The Rich shall Inherit the Earth?
They concluded that young people today are more likely to receive an inheritance than earlier generations; however, those who will receive the biggest ones are already the most well off.
What did our grandparents inherit from their parents and how much inherited wealth were their parents able to pass down the line?
Obviously much depended on who they were and what they owned, but the chances are that it really wasn’t a great deal.
Disputes about silver teaspoons and porcelain dinner services were more commonplace in the early 20th century, and wills, if they existed, tended to detail personal possessions rather than property and wealth.
The point is that there was usually very little in the way of savings, and even less in the way of property, as far fewer people at that time owned land or a house.
This meant that, in financial terms, their deaths had little impact on the material wealth of their children.
However, this has been gradually changing over the years, and is set to change even further in the coming years.
A "wealth mountain" of more than £400 billion is set to be passed down from grandparents to the younger generations in the coming years, an insurer has recently calculated.
Sir Steve Webb, a former pensions minister, who is now director of policy at Royal London, said last month: "There is a wall of housing wealth set to cascade through the generations in the coming years.”
"Many in the next generation feel under considerable pressure to pass any inheritance straight on to their own children as they are acutely aware of the challenges faced by their millennial offspring".
He continued: "Those millennials lucky enough to have home-owning parents and grandparents may be set to benefit from significant inheritance which will help them on to the housing ladder.”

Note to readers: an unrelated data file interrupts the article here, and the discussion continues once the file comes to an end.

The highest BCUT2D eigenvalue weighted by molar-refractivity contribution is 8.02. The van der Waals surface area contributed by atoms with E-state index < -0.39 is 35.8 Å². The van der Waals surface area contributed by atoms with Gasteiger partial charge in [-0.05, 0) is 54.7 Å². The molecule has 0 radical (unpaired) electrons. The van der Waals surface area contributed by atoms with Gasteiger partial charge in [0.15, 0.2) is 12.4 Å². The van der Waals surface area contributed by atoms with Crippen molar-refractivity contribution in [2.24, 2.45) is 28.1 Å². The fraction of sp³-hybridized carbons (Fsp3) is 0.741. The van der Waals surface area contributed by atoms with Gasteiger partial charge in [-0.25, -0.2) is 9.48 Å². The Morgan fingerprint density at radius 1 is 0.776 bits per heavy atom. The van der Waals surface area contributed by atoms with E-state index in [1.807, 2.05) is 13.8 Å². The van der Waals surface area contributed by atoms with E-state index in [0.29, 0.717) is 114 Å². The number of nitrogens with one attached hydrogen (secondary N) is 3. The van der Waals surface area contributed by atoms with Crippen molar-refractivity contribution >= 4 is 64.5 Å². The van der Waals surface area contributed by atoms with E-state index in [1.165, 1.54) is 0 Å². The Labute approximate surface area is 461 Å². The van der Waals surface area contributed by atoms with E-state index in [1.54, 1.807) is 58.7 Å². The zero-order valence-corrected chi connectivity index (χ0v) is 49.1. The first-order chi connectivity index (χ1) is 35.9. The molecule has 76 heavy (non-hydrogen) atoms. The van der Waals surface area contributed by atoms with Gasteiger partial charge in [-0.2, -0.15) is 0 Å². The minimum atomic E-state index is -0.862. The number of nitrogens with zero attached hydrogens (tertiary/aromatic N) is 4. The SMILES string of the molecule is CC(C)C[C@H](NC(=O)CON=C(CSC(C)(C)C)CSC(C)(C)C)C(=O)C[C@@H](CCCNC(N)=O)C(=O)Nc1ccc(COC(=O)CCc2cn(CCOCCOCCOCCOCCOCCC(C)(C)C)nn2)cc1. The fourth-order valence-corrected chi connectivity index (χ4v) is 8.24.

It is understood that Royal London had surveyed more than 5,600 people from the older, middle and younger generation of adults to find out about their plans and expectations for receiving an inheritance.
It found that among the grandparents surveyed, the value of the typical estate expected to be left was in the bracket of £400,000 to £500,000.
Good news for millennials it would seem; however, the report warned that those millennials set to benefit from this expected cascade of wealth were more likely to be in the minority amongst their age group.
The research found that only around four million of the seventeen million people aged 25 to 44 were in the "fortunate position" of having grandparents and parents with housing wealth.
To date, the impact of inheritance on creating inequality has been relatively small – the average inheritance representing only 3% of any other income that a beneficiary could expect to generate in a lifetime; however, the predictions are that this is likely to change in future years.
A reduction in home ownership, static net earnings, and declining pensions will make it more difficult for young people to accumulate wealth in the future. It will also make them more likely to be dependent on inherited wealth from family.
However, this inherited wealth, built up from soaring house prices and various property booms, is likely to create huge inequalities and widen the gap even further between rich and poor.
To those who set the policy in the Thatcher years, it was not meant to be this way. Margaret Thatcher set her sights on a Britain where three out of four families would own their home and where families would have a degree of independence that their forefathers could only have dreamt about.
Homeownership today stands just slightly above the rate when Thatcher made this prediction. Anyone under the age of 45 is now much less likely to be a homeowner than people of the same age 25 years ago, while the reverse is true of older age groups.
Private renters account for more than 20% of the housing market; in 1985, the figure was just 9%.
Earlier this year the Institute of Fiscal Studies produced a report on the impact of inheritances on inequality across and within different generations.
They concluded that young people today are more likely to receive an inheritance than earlier generations; however, those who will receive the biggest ones are already the most well off. It stated that amongst people born in the seventies, about 90 per cent of the highest earners would receive wealth from deceased relatives, compared with about a half of workers with the lowest incomes.
It would seem that action is needed now to address this rising inequality, to prevent the wealth of younger generations being dependent once again on who their parents were and what their parents owned.
Dianne Paterson is a partner in Russel + Aitken Edinburgh LLP